Waterproof Helioslight conveniently hangs around with your car keys

There’s nothing like the convenience of having a key ring light that actually gives off enough light to be effective when it’s needed. And if it’s shockproof and water resistant, so much the better! Helioslight offers that plus a light has the brightness of between 700 – 1,100 lumen, depending on whether one chooses the Sun, Quasar or Pulsar model. This means its compact size still allows it to offer plenty of light.  It lasts up to eight hours, again, depending on the model. Its unique shape allows for lighting that is simultaneously useful for distance as well as at one’s feet. The Sun and Quasar are made of aluminum, while the Pulsar is made of Titanium. The neodymium magnet at the base of each light allows it to be attached to any metal surface.

This particular light will be a strong competitor with the MagLite, but Helioslight’s convenience of attaching to a key ring may give it an edge. This campaign seeks to raise $8,000. Early bird backers get one Helioslight for $84 with an expected delivery of April 2015.


Plan V lets you use your key ring for backup phone charger

It seems that if the phone battery is going to go dead, it always happens at the worst possible time. So Plan V was created with a backup plan in mind. The USB charger can be carried abound on one’s key ring and a 9 volt battery provides the power to charge a dead Smartphone. It will provide up to four hours of talk time. The flexible neck piece makes it fold up so that it is about the size of the average car key, and only weighs seven grams.

Plan V is a great idea as long as one doesn’t mind the fact that they will always need to have a 9 volt battery on them – or never go anywhere where they can’t easily buy one. Backers may also want to check out the Charge Case and Kodiak campaigns. This campaign seeks to raise $30,000 AUD (~$25,000 USD)  by December 24, 2014. For $15 AUD (~$13 USD) backers get one product with the micro USB and an expected delivery of February 2015.

Cell Phone Accessories Connected Objects

Relive the days of pagers with Smart Keychain

smartkeychainThe great thing about all-in-one devices is the way that they reduce both clutter and the bulky, pants-sagging weight caused by having a gadget for each function. Smart Keychain is one such device that combines a key-finder, a flash drive, and an email reader into a keyring display with a USB port. At the same time, the low-tech look and feel of the product and the bulky addition it makes to any keyring detracts from features mostly offered by the phone that isn’t being ousted from the pocket. There are some really good tools here, but this feels like an unnecessary reinvention of the beeper. Smart Keychain is available for $59.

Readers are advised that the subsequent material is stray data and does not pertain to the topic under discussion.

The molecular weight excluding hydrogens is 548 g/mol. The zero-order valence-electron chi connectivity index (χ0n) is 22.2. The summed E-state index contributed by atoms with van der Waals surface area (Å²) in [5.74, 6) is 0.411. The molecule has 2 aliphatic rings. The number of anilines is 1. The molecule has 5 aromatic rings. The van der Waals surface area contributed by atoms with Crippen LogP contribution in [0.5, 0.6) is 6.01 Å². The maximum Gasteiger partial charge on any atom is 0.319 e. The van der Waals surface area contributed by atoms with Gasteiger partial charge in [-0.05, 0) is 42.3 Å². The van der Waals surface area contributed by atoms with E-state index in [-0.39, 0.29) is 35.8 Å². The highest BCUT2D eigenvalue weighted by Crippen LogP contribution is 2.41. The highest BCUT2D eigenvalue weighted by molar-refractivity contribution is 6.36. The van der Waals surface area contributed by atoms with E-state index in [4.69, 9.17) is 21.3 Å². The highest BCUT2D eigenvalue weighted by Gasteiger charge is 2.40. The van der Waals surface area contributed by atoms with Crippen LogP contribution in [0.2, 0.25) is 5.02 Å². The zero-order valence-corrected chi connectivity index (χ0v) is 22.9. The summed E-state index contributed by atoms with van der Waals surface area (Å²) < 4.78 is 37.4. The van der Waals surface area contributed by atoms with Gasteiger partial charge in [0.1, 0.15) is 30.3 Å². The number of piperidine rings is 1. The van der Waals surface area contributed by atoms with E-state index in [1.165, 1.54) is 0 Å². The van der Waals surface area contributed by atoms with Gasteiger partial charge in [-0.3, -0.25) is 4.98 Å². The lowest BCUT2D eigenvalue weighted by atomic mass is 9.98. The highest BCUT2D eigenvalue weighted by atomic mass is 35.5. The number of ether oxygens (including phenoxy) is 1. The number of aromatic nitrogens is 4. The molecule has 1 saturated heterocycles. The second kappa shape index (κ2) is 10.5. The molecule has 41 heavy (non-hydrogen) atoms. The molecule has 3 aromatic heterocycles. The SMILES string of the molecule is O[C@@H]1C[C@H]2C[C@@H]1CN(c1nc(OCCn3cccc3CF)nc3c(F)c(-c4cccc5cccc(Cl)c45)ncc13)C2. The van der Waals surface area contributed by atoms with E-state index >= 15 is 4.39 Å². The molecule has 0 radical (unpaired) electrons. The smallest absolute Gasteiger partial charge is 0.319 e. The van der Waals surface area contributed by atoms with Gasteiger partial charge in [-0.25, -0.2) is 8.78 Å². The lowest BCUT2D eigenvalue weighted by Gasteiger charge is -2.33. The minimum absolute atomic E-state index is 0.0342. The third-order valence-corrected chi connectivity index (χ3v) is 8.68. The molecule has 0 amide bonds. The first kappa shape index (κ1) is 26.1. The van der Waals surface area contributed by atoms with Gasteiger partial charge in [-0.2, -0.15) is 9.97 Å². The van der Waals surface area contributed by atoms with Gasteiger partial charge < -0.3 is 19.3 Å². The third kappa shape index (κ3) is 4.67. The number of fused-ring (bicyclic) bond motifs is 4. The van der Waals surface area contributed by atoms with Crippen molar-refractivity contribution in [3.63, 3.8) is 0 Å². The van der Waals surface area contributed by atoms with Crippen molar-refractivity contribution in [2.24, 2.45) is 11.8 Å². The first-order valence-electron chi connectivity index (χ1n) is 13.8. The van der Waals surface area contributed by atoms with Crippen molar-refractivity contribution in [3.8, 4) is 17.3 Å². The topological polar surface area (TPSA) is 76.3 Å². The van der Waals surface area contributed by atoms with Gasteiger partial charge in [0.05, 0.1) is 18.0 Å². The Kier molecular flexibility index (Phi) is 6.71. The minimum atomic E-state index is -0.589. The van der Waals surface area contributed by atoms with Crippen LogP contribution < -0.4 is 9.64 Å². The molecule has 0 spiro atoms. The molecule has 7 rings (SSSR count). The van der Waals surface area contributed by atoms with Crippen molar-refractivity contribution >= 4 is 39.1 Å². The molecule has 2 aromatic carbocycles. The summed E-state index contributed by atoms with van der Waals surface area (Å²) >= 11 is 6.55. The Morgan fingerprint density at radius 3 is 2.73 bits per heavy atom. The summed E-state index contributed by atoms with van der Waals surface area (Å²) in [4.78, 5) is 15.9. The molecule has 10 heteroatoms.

Stiktag keyring employs NFC to unlock a path back home

The Premise. Few things are as necessary and as easy to permanently lose as keys. Not knowing where they were placed the night before is one thing, but what is someone supposed to do when those same keys could be anywhere in the city they live in?

The Product. Stiktag is a simple keyring that includes a unique URL, NFC, and QR identification that can point users to a means to contact the owner of said keys, get in touch with them, and arrange a hand-off. The keyring is durable and works after falling, being mildly damaged, and even after being submersed in water. By adding personal information to the site that finders are pointed to, owners can include photos to help them know whether or not they’re dealing with the right person and even include a monetary reward for returning the lost keys.

The Pitch. In an easy-to-understand video, Stiktag explains what the device is, how it works, and how the average user can use it to eliminate this universal problem. The company leads off with the telling data that at least 2 million people report lost keys to the police every year but fewer than 10% make their way back to the appropriate owner. Right away, it’s clear to see how Stiktag can solve this problem and the stress tests show that users don’t need to worry about the device breaking.  Stiktag needs $24,000 AUD to start manufacturing and place the first batch of orders, and at the $74,000 stretch goal, they will be able to ship faster and include more features for the site more quickly.

The Perks. Two Stiktags are available for the low price of $10 AUD, with an extra $5 for shipping outside Australia. Variants for backers are available at higher tiers, and at the $460 AUD level, a 10-pack is available that can be corporately branded for company property or brand advertising. Most rewards are expected to ship by May 2014.

The Potential. The Stiktag will certainly add a level of contact to finding lost keys that could help to recover them, but only through the assistance of others and only as long as the company remains viable. This is a pretty ingenious, low-tech solution to losing keys that might be improved with more tech and higher cost. Also, there is a significant worry that handling these transactions carelessly could help criminals find what keys they find belong to and help them commit crimes more easily, but it remains to be seen whether human decency and helpfulness is enough to change the stress of losing keys.